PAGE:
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Urology. 2006 May;67(5):970-3.

Robotic repair of vesicovaginal fistula: case series of five patients.

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  • 1Department of Urology, Hospital Sultanah Aminah, Johor Bahru, Malaysia.



To describe a technique of robotic repair of vesicovaginal fistula (VVF) and present our experience with 5 such patients.


A total of 5 patients were diagnosed with posthysterectomy (n = 4) or postmyomectomy (n = 1) VVF. All patients were first treated conservatively with continuous drainage using a Foley catheter without any success. After 12 weeks, these patients underwent robotic repair of the VVF. The steps of the technique of robotic repair are (a) vaginoscopy, (b) cystoscopy, (c) bilateral ureteral catheterization, (d) placement of ports for robotic repair, (e) peritoneoscopy, (f) lysis of adhesions, (g) incision of the bladder and cystotomy in reverse tennis racquet fashion encircling the fistula, (h) excision and freshening of the fistulous margins after complete separation of the bladder from the vagina, (i) closure of the vaginal opening horizontally and bladder opening vertically with interrupted Vicryl sutures, and, finally, (j) interposition of the omentum between these suture lines.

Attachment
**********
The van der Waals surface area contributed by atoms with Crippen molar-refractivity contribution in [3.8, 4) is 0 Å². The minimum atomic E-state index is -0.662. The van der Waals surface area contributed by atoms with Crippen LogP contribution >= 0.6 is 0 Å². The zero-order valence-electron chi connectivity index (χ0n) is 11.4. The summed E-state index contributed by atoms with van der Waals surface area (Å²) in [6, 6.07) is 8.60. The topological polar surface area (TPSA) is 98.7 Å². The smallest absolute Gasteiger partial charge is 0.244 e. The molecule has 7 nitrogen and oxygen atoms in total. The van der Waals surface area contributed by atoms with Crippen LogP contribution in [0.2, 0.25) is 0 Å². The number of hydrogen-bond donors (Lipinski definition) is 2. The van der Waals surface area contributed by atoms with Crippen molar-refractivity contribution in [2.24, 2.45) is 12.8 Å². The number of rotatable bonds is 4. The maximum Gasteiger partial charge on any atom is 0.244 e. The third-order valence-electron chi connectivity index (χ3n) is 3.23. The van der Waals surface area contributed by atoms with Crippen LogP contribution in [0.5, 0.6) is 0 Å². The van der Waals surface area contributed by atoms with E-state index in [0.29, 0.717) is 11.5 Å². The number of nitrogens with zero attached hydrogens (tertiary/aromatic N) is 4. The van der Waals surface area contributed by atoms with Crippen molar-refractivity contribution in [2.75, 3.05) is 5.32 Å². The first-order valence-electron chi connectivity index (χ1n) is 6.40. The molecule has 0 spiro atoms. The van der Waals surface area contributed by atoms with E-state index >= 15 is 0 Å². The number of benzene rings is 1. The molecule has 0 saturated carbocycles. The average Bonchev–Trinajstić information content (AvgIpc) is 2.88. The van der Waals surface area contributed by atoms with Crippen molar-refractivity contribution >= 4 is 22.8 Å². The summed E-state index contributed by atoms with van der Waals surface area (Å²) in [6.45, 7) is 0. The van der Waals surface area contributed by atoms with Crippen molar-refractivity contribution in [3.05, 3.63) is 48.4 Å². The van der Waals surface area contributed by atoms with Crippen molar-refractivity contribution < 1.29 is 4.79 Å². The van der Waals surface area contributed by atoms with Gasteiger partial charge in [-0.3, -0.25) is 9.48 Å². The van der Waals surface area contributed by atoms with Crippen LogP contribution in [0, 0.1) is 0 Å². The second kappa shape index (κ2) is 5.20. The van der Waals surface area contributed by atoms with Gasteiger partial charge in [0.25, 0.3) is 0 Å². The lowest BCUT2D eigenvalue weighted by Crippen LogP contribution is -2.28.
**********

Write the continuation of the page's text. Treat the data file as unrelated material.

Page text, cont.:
Fistula repair was successful in all cases, with a mean operative time (from cystoscopy to the end of the procedure) of 233 minutes (range 150 to 330) and estimated blood loss of less than 70 mL. The length of hospital stay was a mean of 5 days (range 4 to 7). The Foley catheter was removed on the 10th postoperative day after voiding cystourethrography. At 6 months of follow-up, these patients continued to void normally without any recurrence of VVF.


These data suggest that robot-assisted VVF repair is feasible and results in lower morbidity, a shorter hospital stay, and a quicker recovery. The minimally invasive approach of robot-assisted VVF repair may be a more attractive option for patients with VVF.

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